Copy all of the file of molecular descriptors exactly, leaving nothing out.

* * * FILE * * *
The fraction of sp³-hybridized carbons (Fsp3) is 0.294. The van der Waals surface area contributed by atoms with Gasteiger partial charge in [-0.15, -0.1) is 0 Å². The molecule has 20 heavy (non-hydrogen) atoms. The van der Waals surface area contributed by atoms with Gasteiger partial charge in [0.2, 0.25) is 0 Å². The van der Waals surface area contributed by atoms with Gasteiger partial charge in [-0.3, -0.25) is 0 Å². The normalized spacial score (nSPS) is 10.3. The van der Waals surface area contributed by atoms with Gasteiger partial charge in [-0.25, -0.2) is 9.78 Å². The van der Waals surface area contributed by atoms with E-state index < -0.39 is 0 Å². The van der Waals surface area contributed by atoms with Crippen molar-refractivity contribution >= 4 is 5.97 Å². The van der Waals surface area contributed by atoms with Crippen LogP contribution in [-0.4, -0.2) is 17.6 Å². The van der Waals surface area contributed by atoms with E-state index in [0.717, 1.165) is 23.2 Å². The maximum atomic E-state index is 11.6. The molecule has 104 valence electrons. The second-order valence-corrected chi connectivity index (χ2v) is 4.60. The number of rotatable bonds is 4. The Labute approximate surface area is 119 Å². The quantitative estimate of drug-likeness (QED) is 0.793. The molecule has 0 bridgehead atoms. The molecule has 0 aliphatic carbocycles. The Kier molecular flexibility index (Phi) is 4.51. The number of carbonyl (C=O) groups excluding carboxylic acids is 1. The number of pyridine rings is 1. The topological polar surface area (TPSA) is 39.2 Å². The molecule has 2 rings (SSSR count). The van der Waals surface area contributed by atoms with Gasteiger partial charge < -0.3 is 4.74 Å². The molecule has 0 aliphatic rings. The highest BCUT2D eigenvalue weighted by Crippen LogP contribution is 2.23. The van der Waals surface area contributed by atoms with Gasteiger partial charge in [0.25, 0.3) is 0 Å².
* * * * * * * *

The fraction of sp³-hybridized carbons (Fsp3) is 0.294. The van der Waals surface area contributed by atoms with Gasteiger partial charge in [-0.15, -0.1) is 0 Å². The molecule has 20 heavy (non-hydrogen) atoms. The van der Waals surface area contributed by atoms with Gasteiger partial charge in [0.2, 0.25) is 0 Å². The van der Waals surface area contributed by atoms with Gasteiger partial charge in [-0.3, -0.25) is 0 Å². The normalized spacial score (nSPS) is 10.3. The van der Waals surface area contributed by atoms with Gasteiger partial charge in [-0.25, -0.2) is 9.78 Å². The van der Waals surface area contributed by atoms with E-state index < -0.39 is 0 Å². The van der Waals surface area contributed by atoms with Crippen molar-refractivity contribution >= 4 is 5.97 Å². The van der Waals surface area contributed by atoms with Crippen LogP contribution in [-0.4, -0.2) is 17.6 Å². The van der Waals surface area contributed by atoms with E-state index in [0.717, 1.165) is 23.2 Å². The maximum atomic E-state index is 11.6. The molecule has 104 valence electrons. The second-order valence-corrected chi connectivity index (χ2v) is 4.60. The number of rotatable bonds is 4. The Labute approximate surface area is 119 Å². The quantitative estimate of drug-likeness (QED) is 0.793. The molecule has 0 bridgehead atoms. The molecule has 0 aliphatic carbocycles. The Kier molecular flexibility index (Phi) is 4.51. The number of carbonyl (C=O) groups excluding carboxylic acids is 1. The number of pyridine rings is 1. The topological polar surface area (TPSA) is 39.2 Å². The molecule has 2 rings (SSSR count). The van der Waals surface area contributed by atoms with Gasteiger partial charge < -0.3 is 4.74 Å². The molecule has 0 aliphatic rings. The highest BCUT2D eigenvalue weighted by Crippen LogP contribution is 2.23. The van der Waals surface area contributed by atoms with Gasteiger partial charge in [0.25, 0.3) is 0 Å².